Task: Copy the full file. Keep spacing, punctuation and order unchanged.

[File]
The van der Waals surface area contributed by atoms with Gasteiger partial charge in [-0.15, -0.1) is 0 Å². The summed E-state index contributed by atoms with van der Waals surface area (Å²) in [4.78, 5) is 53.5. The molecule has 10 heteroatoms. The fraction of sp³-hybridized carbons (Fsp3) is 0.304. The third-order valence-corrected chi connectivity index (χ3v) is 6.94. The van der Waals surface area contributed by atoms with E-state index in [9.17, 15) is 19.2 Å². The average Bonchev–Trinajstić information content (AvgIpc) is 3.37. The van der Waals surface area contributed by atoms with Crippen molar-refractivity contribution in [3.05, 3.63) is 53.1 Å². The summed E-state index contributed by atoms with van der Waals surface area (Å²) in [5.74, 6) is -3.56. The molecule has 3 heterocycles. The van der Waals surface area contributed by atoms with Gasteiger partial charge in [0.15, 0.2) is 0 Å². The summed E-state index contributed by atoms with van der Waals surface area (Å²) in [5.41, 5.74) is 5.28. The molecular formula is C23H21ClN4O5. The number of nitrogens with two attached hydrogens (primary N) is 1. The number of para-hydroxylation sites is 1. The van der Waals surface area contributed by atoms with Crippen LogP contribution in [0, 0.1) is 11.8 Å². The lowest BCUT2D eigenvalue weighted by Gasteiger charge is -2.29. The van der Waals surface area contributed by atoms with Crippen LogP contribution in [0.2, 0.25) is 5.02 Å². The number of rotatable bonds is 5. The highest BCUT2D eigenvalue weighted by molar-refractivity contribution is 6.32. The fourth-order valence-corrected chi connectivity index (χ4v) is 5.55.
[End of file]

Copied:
The van der Waals surface area contributed by atoms with Gasteiger partial charge in [-0.15, -0.1) is 0 Å². The summed E-state index contributed by atoms with van der Waals surface area (Å²) in [4.78, 5) is 53.5. The molecule has 10 heteroatoms. The fraction of sp³-hybridized carbons (Fsp3) is 0.304. The third-order valence-corrected chi connectivity index (χ3v) is 6.94. The van der Waals surface area contributed by atoms with E-state index in [9.17, 15) is 19.2 Å². The average Bonchev–Trinajstić information content (AvgIpc) is 3.37. The van der Waals surface area contributed by atoms with Crippen molar-refractivity contribution in [3.05, 3.63) is 53.1 Å². The summed E-state index contributed by atoms with van der Waals surface area (Å²) in [5.74, 6) is -3.56. The molecule has 3 heterocycles. The van der Waals surface area contributed by atoms with Gasteiger partial charge in [0.15, 0.2) is 0 Å². The summed E-state index contributed by atoms with van der Waals surface area (Å²) in [5.41, 5.74) is 5.28. The molecular formula is C23H21ClN4O5. The number of nitrogens with two attached hydrogens (primary N) is 1. The number of para-hydroxylation sites is 1. The van der Waals surface area contributed by atoms with Crippen LogP contribution in [0, 0.1) is 11.8 Å². The lowest BCUT2D eigenvalue weighted by Gasteiger charge is -2.29. The van der Waals surface area contributed by atoms with Crippen LogP contribution in [0.2, 0.25) is 5.02 Å². The number of rotatable bonds is 5. The highest BCUT2D eigenvalue weighted by molar-refractivity contribution is 6.32. The fourth-order valence-corrected chi connectivity index (χ4v) is 5.55.